1. WHEN CONVICTION WILL BE SUSTAINED. — Where it appears that there was a substitution and falsification of the original compositions of the defendant in the Bar Examination, and that Exhibits A-1, A-2 and A-3 are not genuine, and that they are in the handwriting of the defendant, and that the falsification was committed in his original compositions and for his sole use and benefit, and that after reviewing his examination papers, he filed a motion in which he alleged that certain mistakes has been made in his grades, and it appears that the falsification could not have been made without his knowledge, consent and approval, the conviction of the defendant for the falsification will be sustained.
In the Court of First Instance of Manila the defendants were charged with the falsification of public documents, alleged to have been committed as follows:jgc:chanrobles.com.ph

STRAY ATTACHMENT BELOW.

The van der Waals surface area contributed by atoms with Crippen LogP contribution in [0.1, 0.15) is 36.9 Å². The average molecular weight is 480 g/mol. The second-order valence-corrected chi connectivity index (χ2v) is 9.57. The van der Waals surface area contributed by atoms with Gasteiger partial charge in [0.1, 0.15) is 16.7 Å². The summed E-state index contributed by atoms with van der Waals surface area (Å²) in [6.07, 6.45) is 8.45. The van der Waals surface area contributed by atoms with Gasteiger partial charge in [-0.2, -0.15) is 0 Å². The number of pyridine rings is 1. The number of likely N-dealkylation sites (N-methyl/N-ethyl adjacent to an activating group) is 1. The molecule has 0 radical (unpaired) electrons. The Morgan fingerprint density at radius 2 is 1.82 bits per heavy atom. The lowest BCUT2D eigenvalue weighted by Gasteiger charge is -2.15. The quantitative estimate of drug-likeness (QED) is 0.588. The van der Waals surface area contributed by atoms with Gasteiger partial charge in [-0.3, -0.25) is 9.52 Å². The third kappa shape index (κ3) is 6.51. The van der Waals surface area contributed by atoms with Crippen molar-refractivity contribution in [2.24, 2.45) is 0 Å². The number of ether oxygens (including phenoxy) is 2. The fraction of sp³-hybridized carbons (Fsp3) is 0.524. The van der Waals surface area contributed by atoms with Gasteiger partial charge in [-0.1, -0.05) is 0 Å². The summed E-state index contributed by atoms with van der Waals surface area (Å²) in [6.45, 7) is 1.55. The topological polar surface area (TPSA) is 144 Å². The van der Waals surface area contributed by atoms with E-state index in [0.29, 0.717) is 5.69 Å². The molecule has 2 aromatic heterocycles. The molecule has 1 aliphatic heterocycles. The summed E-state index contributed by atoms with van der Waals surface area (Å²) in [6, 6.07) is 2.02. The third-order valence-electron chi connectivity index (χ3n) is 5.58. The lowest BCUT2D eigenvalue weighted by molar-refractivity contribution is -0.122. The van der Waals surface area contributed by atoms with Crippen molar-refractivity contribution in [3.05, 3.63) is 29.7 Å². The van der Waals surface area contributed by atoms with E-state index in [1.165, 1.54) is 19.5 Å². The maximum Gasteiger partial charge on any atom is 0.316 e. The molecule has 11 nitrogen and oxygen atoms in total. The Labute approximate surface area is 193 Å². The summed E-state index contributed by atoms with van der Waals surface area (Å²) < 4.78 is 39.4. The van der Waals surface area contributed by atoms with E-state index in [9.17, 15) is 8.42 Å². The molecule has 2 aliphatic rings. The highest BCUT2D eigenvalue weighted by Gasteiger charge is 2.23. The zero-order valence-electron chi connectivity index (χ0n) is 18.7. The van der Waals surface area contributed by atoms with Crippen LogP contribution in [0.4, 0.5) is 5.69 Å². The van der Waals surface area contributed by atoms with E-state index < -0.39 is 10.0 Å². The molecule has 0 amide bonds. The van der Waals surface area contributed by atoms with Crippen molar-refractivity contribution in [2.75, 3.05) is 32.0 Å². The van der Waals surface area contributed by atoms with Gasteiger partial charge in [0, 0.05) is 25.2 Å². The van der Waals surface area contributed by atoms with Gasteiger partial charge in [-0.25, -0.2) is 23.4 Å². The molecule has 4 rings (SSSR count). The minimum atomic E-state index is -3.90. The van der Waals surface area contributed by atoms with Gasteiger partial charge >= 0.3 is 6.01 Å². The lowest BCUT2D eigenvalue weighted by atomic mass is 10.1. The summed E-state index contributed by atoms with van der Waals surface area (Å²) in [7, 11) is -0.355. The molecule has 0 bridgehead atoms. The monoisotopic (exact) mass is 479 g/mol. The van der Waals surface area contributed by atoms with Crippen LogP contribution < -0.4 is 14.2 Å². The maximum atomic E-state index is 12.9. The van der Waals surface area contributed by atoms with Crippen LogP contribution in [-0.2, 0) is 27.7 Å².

"That in or about the months of March and April, 1927, in the City of Manila, Philippine Islands, the said accused Jose C. Castro, one of the candidates to the Bar Examinations held in said City of Manila in August and September, 1926, who, according to the official list published by the Supreme Court of the Philippine Islands, obtained 78% in Civil Law; 50% in Mercantile Law; 77% in Penal Law; 72% in Political Law; 61% in International Law; 65% in Procedural Law; and 65% in Legal Ethics, and a general average of 66.9%, and his coaccused John Doe, one of the employees of said Supreme Court and custodian of the compositions and other papers and documents connected with said examinations, which were then kept in the archives of the aforesaid court, confederating together, willfully, unlawfully and feloniously took from the said archives certain public and official documents kept therein, to wit: the compositions in Mercantile Law, Procedural Law and Legal Ethics, written, prepared and submitted by said accused Jose C. Castro during the said examinations, and once in the possession thereof, they willfully, unlawfully and feloniously concealed and destroyed the same to the great injury of public interest, and for the purpose of enabling the accused Jose C. Castro to be admitted to practice law in these Islands, the aforesaid accused wrote and prepared other compositions in substitution of those that were taken away and concealed, and on the covers of the new compositions, they willfully, unlawfully and feloniously falsified the writing and signatures of the correctors Fulgencio Vega, Rafael Amparo, Alfonso Felix, Marciano Guevara, Jeronimo Samson, and Zoilo Castrillo, who examined the original compositions in Mercantile Law, Procedural Law and Legal Ethics submitted by the accused Jose C. Castro in the said examinations, and they placed the aforesaid new compositions in the archives of said Court; that after said substitution and falsification, the said accused Jose C. Castro appeared to have obtained 78% in Civil Law; 89% in Mercantile Law; 77% in Penal Law; 72% in Political Law; 61% in International Law; 82% in Procedural Law and 78% in Legal Ethics, and a general average of 76.7%, the accused aforesaid, John Doe and Jose C. Castro, thereby succeeding in changing the relative merit of the compositions of the latter in Mercantile Law, Procedural Law and Legal Ethics."cralaw virtua1aw library